CBILS-accredited fintech case studies

Iwoca became an approved CBILS lender last month, after a considerable wait to get approval.

Rieche said: “It took a few more days post accreditation to get the legal work with our refinancing lenders behind us and we have just started funding the first customers under CBILS.”

Rieche is calling for non-bank lenders to be treated the same as banks by government as well as closer collaboration between banks and non-banks.

“Our message is clear- we want to work in collaboration with the banks so that we can find a way to distribute the vast amounts of requests from businesses to CBILS more broadly, this would reduce pressure on the banks operations and speed up access to much needed finance for businesses,” he added.

Atom Bank

Atom Bank is offering secured loans for commercial mortgages, through brokers, under CBILS for existing and new customers, which is point of difference to many CBILS lenders which are not open to new customers.

Atom’s chief customer officer Edward Twiddy said since CBILS approval, Atom had taken on £40m of enquiries in the first three days, a figure which expect might triple in the first week.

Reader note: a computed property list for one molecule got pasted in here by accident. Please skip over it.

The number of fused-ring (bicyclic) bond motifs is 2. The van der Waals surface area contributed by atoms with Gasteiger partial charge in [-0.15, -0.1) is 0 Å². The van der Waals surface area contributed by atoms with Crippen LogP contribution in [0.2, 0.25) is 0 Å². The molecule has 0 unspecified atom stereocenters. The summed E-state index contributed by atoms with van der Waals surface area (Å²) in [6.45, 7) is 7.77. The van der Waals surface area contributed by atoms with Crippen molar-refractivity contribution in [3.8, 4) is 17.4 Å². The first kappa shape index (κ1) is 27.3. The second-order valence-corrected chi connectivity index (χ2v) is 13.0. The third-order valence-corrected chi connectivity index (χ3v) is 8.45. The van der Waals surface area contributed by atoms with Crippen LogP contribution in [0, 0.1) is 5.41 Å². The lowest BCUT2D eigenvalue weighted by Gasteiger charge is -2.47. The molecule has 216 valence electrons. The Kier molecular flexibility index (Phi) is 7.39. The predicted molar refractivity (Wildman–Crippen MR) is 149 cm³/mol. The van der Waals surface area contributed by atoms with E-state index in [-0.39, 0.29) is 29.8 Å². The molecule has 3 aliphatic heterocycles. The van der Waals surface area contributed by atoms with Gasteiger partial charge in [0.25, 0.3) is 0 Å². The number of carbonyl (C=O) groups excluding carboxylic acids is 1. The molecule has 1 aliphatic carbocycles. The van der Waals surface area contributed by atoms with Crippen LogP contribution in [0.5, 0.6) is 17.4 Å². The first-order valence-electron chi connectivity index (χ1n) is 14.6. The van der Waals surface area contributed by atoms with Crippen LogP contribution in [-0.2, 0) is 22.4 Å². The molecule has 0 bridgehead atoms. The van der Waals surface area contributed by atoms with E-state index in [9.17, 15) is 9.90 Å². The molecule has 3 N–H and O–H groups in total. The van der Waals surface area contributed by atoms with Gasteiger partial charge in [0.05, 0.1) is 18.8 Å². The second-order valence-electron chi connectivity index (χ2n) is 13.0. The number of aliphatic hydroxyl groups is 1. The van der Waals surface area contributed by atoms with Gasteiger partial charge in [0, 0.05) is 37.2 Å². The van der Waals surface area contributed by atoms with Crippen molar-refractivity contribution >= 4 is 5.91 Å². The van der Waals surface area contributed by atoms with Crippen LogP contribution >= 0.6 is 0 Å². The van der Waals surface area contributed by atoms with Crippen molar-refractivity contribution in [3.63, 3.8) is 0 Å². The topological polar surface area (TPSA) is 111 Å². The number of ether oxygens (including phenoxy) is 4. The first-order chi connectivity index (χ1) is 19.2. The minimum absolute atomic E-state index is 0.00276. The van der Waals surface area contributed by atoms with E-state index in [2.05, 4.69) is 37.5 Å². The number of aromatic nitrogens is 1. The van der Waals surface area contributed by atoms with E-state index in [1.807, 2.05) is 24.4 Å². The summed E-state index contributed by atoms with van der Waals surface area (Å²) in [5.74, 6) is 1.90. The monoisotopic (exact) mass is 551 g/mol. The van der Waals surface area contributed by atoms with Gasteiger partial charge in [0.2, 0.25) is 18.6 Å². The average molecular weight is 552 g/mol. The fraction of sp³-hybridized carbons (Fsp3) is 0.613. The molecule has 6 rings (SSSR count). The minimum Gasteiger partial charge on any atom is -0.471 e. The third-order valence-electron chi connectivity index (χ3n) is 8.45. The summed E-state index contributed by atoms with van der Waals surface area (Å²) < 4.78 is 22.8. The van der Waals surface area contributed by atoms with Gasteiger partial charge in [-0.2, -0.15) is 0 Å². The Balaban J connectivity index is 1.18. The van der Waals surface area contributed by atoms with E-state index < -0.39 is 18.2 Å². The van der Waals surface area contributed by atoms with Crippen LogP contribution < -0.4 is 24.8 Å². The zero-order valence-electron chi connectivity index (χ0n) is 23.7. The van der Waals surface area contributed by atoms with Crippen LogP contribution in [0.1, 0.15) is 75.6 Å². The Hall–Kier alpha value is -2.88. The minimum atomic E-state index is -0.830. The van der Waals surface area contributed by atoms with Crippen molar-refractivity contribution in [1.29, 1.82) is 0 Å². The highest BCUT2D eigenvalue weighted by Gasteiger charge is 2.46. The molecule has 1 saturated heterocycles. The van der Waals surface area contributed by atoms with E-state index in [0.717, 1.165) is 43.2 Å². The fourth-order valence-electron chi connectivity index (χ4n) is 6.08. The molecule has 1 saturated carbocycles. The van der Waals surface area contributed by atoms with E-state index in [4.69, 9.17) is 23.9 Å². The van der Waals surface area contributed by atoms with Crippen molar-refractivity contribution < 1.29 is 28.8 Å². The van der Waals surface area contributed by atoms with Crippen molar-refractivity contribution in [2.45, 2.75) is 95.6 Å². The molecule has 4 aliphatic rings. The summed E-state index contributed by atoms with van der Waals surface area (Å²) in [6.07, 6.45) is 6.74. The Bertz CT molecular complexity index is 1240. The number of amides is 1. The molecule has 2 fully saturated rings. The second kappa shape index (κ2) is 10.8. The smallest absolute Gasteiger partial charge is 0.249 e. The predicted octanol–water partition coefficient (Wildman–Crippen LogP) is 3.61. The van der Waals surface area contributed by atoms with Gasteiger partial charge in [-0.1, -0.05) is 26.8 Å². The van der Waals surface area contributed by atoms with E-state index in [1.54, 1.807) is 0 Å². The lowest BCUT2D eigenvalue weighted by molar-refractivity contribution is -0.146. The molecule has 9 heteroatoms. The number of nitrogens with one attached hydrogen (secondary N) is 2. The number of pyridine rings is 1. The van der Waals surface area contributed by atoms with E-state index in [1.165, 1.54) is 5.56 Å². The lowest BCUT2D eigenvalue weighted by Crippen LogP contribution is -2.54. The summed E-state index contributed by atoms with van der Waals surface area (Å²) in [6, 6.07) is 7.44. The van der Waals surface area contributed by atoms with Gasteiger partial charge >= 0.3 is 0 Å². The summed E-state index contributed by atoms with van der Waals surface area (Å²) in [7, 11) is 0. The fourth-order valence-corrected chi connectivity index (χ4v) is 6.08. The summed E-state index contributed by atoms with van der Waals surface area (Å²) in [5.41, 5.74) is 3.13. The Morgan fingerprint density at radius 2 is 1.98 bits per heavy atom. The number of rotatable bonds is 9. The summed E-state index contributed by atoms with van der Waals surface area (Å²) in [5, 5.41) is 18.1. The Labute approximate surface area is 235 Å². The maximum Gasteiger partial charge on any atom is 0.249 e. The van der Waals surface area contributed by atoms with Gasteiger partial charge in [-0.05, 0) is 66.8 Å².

Twiddy said: “We have had a lot of interest from businesses out there that are wanting these relatively complicated loans.

“We switched from doing our non-CBILS lending, which had been very active. We were basically turning off that tap, putting on a new product with a whole new process attached to it.”

Twiddy said Atom is trying to “truncate” the lending process, from up to 15 weeks down to three weeks.

Ultimate Finance

Ultimate Finance provides CBILS term loans of £50,001 to £500,00, alongside invoice finance facilities of up to £5m as well as being accredited for asset finance.

Levy said there not been “huge demand” for its term loans and invoice finance facility, but believes it will pick up when the economy starts recovering.

“Suddenly SMEs will realise ‘i can actually go and get a load of money advanced against my debtor book and my invoice balance rather than just relying on the emergency credit,’” Levy said.

He said CBILS-accreditation for asset finance would likely have a quicker impact, as construction and manufacturing businesses “will require equipment to get started and mobilise properly”.


Fintechs are playing an increasing role in the government-aided loan schemes over time. Despite this, criticism remains that more should have done more to ensure fintechs were accreted earlier and granted equal share of the spoils as traditional banks.